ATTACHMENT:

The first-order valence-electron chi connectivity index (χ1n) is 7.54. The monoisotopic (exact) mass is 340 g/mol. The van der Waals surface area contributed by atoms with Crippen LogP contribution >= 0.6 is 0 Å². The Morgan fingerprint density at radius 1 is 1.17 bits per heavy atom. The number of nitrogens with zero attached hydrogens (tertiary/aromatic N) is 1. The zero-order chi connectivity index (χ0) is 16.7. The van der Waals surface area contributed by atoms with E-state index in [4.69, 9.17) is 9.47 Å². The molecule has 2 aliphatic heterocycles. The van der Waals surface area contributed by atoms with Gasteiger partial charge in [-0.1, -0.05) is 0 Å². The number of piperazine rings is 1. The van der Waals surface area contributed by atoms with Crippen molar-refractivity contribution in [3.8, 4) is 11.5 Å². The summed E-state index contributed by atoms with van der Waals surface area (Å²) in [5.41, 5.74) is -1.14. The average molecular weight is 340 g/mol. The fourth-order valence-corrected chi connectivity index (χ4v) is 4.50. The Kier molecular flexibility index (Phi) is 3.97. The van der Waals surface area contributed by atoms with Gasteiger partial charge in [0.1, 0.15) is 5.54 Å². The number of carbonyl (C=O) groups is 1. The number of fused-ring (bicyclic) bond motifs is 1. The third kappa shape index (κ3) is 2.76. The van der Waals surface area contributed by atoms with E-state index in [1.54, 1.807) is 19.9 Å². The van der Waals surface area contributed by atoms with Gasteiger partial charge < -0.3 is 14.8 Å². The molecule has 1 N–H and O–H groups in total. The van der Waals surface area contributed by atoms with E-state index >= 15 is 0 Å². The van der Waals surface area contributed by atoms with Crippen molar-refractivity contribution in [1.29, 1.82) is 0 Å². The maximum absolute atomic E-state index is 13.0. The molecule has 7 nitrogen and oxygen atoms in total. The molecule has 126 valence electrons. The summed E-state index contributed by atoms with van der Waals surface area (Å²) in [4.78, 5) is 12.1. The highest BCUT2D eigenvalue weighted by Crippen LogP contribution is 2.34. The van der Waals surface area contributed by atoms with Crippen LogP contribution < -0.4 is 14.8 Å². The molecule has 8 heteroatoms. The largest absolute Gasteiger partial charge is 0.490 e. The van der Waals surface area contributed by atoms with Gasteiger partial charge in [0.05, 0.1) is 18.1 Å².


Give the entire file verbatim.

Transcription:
The first-order valence-electron chi connectivity index (χ1n) is 7.54. The monoisotopic (exact) mass is 340 g/mol. The van der Waals surface area contributed by atoms with Crippen LogP contribution >= 0.6 is 0 Å². The Morgan fingerprint density at radius 1 is 1.17 bits per heavy atom. The number of nitrogens with zero attached hydrogens (tertiary/aromatic N) is 1. The zero-order chi connectivity index (χ0) is 16.7. The van der Waals surface area contributed by atoms with E-state index in [4.69, 9.17) is 9.47 Å². The molecule has 2 aliphatic heterocycles. The van der Waals surface area contributed by atoms with Gasteiger partial charge in [-0.1, -0.05) is 0 Å². The number of piperazine rings is 1. The van der Waals surface area contributed by atoms with Crippen molar-refractivity contribution in [3.8, 4) is 11.5 Å². The summed E-state index contributed by atoms with van der Waals surface area (Å²) in [5.41, 5.74) is -1.14. The average molecular weight is 340 g/mol. The fourth-order valence-corrected chi connectivity index (χ4v) is 4.50. The Kier molecular flexibility index (Phi) is 3.97. The van der Waals surface area contributed by atoms with Gasteiger partial charge in [0.1, 0.15) is 5.54 Å². The number of carbonyl (C=O) groups is 1. The number of fused-ring (bicyclic) bond motifs is 1. The third kappa shape index (κ3) is 2.76. The van der Waals surface area contributed by atoms with E-state index in [1.54, 1.807) is 19.9 Å². The van der Waals surface area contributed by atoms with Gasteiger partial charge < -0.3 is 14.8 Å². The molecule has 1 N–H and O–H groups in total. The van der Waals surface area contributed by atoms with E-state index >= 15 is 0 Å². The van der Waals surface area contributed by atoms with Crippen molar-refractivity contribution in [1.29, 1.82) is 0 Å². The maximum absolute atomic E-state index is 13.0. The molecule has 7 nitrogen and oxygen atoms in total. The molecule has 126 valence electrons. The summed E-state index contributed by atoms with van der Waals surface area (Å²) in [4.78, 5) is 12.1. The highest BCUT2D eigenvalue weighted by Crippen LogP contribution is 2.34. The van der Waals surface area contributed by atoms with Crippen LogP contribution < -0.4 is 14.8 Å². The molecule has 8 heteroatoms. The largest absolute Gasteiger partial charge is 0.490 e. The van der Waals surface area contributed by atoms with Gasteiger partial charge in [0.05, 0.1) is 18.1 Å².